Wednesday, 25 July 2007

Dreams (Journey into Autumn)/Bergman (1955)

I've seen nearly all of the Bergmans available on DVD, except notably Fanny and Alexander, which has been sitting here waiting for a special occasion. So when I saw there was a mini Bergman season on BBC4, with 2 films not available on DVD, I was delighted. The timing wasn't good - it coincided with me going to a festival, but I managed to get the first night's programmes - one film plus two documentaries - on to one tape, and I hope I have another tape with the second film coming from a friend.

This film stars Bergman's favourites from the period - Harriet Andersson, who broke out in Summer with Monika, Eva Dahlbeck, who was a fine comic actress in A Lesson in Love, and the peerless Gunnar Bjornstrand, who was in over 20 of Bergman's films, and is always excellent, whether in comic or serious roles. It comes in the middle of his best comedies - A Lesson in Love and Smiles of a Summer Night, and just before his serious period starts - The Seventh Seal and Wild Strawberries were both made a couple of years later.

It has a dual plot - Dahlbeck and Andersson are agent and model, and they travel together to a photography shoot. Dahlbeck tries to pick up a previous affair with a married man, whereas Andersson, having split with her boyfriend back home, is picked up by a rich old man, played by Bjornstrand. The latter leads to some light comic scenes, but then the film turns darker. Bjornstrand's wife has been hospitalised since she gave birth to her daughter, who she rejected. The daughter is headstrong and free-spirited, rejecting her father's discipline, and the father pursues young girls who look like the wife he still loves. A casual flirtation turns into something more sordid as the daughter humiliates Andersson.

Similarly, Dahlbeck's potential tryst is interrupted by her lover's wife, as they're planning to elope to Oslo. Both meetings start full of flirtation and hope, and end in disillusion, with a final scene emphasising the solidarity of rejected women, and the fortitude of working women. Bergman is famous for his sympathy to women throughout his career - there are few directors who present such strong women so consistently - and this is again seen through the eyes of women. There are 6 characters - 2 men and 4 women - and it's the men who are weak and pathetic, while the women divide between the betrayed and the pursued, but all, apart from Andersson, who's a child, are strong characters.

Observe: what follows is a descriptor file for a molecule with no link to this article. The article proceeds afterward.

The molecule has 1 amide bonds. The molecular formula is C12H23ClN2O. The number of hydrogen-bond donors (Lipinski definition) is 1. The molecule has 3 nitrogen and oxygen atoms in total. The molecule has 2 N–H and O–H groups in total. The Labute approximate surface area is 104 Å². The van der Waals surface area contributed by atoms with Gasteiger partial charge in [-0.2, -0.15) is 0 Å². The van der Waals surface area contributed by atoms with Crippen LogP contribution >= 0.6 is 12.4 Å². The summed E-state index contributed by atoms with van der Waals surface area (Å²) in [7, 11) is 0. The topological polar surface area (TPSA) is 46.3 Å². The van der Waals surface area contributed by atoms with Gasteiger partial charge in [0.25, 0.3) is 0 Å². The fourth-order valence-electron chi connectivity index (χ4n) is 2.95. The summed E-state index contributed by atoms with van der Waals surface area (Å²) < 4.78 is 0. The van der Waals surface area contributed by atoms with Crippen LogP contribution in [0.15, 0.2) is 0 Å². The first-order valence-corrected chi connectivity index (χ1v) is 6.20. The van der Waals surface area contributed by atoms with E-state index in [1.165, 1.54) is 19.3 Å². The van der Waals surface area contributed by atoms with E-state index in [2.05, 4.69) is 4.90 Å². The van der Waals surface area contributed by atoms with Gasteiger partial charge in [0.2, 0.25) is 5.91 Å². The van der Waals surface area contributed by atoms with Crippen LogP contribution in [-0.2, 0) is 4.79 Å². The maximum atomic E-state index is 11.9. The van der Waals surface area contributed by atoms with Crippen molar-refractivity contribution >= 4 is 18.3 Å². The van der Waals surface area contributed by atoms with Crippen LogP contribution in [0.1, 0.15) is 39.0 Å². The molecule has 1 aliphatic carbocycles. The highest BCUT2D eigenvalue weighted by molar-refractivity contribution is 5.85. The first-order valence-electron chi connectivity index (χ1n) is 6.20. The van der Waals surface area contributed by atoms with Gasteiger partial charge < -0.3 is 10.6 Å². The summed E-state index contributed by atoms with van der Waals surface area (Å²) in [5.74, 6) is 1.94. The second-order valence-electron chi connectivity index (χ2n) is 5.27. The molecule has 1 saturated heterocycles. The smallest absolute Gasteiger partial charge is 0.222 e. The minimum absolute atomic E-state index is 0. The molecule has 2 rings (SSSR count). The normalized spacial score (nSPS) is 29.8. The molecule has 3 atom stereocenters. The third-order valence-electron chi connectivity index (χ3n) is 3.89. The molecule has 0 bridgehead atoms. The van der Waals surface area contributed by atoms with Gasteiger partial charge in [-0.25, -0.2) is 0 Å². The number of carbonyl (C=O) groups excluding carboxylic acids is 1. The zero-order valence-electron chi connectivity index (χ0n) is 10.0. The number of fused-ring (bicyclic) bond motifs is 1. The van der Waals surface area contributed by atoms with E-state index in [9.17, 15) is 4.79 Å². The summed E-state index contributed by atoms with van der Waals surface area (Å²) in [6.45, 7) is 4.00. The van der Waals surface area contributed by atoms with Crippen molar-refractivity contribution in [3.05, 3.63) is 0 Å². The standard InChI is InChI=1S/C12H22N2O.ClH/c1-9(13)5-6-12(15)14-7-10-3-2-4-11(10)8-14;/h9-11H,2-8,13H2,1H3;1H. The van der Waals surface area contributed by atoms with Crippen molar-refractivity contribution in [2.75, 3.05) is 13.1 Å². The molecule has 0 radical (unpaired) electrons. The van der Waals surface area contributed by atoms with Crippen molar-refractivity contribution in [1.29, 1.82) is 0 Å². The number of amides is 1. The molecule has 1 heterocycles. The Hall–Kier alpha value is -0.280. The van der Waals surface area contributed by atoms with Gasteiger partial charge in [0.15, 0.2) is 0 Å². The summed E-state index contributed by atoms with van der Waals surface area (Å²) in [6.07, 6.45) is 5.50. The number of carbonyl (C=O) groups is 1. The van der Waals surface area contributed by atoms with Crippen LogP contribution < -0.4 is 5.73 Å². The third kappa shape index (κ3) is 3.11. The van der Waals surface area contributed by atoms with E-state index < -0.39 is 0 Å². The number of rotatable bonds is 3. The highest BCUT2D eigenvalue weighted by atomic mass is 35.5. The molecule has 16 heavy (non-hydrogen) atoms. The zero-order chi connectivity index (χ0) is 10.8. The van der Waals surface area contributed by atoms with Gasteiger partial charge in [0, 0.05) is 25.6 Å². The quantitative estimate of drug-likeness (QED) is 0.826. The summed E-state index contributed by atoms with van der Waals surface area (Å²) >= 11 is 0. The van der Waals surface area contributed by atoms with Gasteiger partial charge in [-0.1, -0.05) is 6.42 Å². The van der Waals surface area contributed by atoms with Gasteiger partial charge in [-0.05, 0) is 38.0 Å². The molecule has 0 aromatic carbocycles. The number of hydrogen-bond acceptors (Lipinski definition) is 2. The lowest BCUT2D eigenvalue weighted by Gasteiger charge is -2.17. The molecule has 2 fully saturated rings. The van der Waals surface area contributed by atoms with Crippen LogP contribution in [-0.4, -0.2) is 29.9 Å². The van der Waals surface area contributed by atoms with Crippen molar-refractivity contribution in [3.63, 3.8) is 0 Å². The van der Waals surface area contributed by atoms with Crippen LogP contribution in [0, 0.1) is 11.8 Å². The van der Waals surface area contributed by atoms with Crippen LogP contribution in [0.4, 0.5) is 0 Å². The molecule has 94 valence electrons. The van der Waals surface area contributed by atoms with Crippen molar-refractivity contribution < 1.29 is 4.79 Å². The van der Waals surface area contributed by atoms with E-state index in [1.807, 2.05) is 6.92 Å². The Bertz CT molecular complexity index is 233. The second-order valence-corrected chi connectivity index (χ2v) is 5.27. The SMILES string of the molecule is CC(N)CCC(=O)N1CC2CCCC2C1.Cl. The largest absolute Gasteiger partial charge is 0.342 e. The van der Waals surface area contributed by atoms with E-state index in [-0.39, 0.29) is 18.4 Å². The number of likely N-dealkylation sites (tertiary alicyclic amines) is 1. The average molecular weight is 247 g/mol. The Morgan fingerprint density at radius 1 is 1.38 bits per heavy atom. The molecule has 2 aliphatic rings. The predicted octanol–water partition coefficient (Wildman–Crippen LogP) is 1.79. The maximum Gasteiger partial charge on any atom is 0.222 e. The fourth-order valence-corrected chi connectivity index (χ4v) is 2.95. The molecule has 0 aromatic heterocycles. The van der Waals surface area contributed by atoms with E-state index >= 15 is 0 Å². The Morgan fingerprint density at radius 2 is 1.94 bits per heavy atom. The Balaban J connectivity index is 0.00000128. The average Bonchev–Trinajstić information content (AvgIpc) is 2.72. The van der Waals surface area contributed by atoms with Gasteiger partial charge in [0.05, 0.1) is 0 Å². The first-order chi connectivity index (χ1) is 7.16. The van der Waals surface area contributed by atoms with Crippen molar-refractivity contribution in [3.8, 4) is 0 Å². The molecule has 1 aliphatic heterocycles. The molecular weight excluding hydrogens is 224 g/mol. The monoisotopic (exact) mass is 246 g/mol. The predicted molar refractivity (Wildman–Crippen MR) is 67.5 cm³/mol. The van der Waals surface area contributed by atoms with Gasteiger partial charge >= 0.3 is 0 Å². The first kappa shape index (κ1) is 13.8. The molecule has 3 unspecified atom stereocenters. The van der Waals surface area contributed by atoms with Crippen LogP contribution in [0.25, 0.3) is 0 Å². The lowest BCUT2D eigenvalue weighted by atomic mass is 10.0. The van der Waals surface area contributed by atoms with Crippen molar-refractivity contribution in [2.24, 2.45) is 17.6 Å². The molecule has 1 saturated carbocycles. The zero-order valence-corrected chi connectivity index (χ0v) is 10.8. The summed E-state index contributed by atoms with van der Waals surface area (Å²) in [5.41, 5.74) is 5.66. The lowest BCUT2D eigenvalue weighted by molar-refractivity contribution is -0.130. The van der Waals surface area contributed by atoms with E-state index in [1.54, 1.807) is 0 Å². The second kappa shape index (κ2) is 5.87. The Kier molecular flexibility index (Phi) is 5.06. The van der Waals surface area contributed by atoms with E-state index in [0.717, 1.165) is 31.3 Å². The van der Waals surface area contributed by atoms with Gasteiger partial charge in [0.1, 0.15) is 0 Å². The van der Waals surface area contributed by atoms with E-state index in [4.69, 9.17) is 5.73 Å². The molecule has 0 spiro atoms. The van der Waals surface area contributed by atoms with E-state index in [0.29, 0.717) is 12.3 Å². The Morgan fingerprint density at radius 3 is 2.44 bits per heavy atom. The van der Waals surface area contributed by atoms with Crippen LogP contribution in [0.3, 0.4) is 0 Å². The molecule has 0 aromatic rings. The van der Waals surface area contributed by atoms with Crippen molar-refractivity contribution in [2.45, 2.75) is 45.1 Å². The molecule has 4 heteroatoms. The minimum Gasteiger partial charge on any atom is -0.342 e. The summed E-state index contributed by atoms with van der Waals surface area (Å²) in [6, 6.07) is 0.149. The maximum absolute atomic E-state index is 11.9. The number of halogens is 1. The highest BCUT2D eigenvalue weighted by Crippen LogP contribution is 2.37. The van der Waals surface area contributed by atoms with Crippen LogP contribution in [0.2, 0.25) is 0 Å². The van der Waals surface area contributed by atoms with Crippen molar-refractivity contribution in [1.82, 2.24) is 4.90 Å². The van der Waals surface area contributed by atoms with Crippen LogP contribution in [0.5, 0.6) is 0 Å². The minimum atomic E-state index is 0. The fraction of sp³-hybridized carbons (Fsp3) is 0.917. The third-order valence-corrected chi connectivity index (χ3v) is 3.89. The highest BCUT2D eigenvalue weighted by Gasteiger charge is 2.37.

I enjoyed this a lot, it was one of Bergman's best that I've seen, and I don't know why it's not yet available on DVD - perhaps it's in the huge boxed set.

Saturday, 21 July 2007

El Topo/Jodorowsky (1970)

This is the cult film to top all cult films. Full of allusions to the occult, obvious religious symbolism and gratuitous obliquity, it is by turns gory, sexy, funny, pretentious and infuriating.

I can't say I followed this all the way through. I wasn't prepared to do the work required, nor was I sure that the effort would be repaid. But there's plenty enough to enjoy, and it's plainly a work of some intelligence and great personal investment.

Jodorowsky plays an elite gunfighter, dressed in black, who in the opening scene avenges a slaughter committed by a small gang. He's accompanied in this by a naked 7 year old boy, presumably his son.

He sets out on a mission, to find and kill the four best gunfighters, each of whom has their own philosophy. So far, it's a parody of spaghetti Westerns, or rather a tribute to them as many of them were parodies themselves. Jodorowsky adopts the genre to pursue a spiritual quest, which wasn't clear to me (because I didn't care enough), but it includes lions, lesbians, dwarfs enclosed in a mountain, and rabbits.

I can well see that this was popular with stoned students in the 70s, attempting to decipher the allegories, some of which are obvious - Jodorowsky as Christ is hardly subtle when he shows stigmata. I'm not concerned about seeing more of his films, although my vid store has the boxed set.


Idiocracy/Judge (2006)

This film, by the maker of the wonderful Office Space and King of the Hill, was suppressed by the studio and only released on DVD. Watching it, it's hard to see why it wasn't released - it's rubbish, but surely no worse than other films of the genre of recent years.

I didn't enjoy this much. The central conceit - that the US in several centuries will have evolved to the lowest common denominator, because of the greater tendency of idiots to reproduce - is one gag, then there are some jokes about how that will manifest itself, and the consequences of not having enough intelligent people to run the country. But it's mostly weak stuff. The concept of the average joe being frozen and waking up in several centuries is a direct steal from Woody Allen's Sleeper and Futurama (although of courseThe Time Machine is the original), and Judge doesn't do anything sufficiently new with it to justify the film.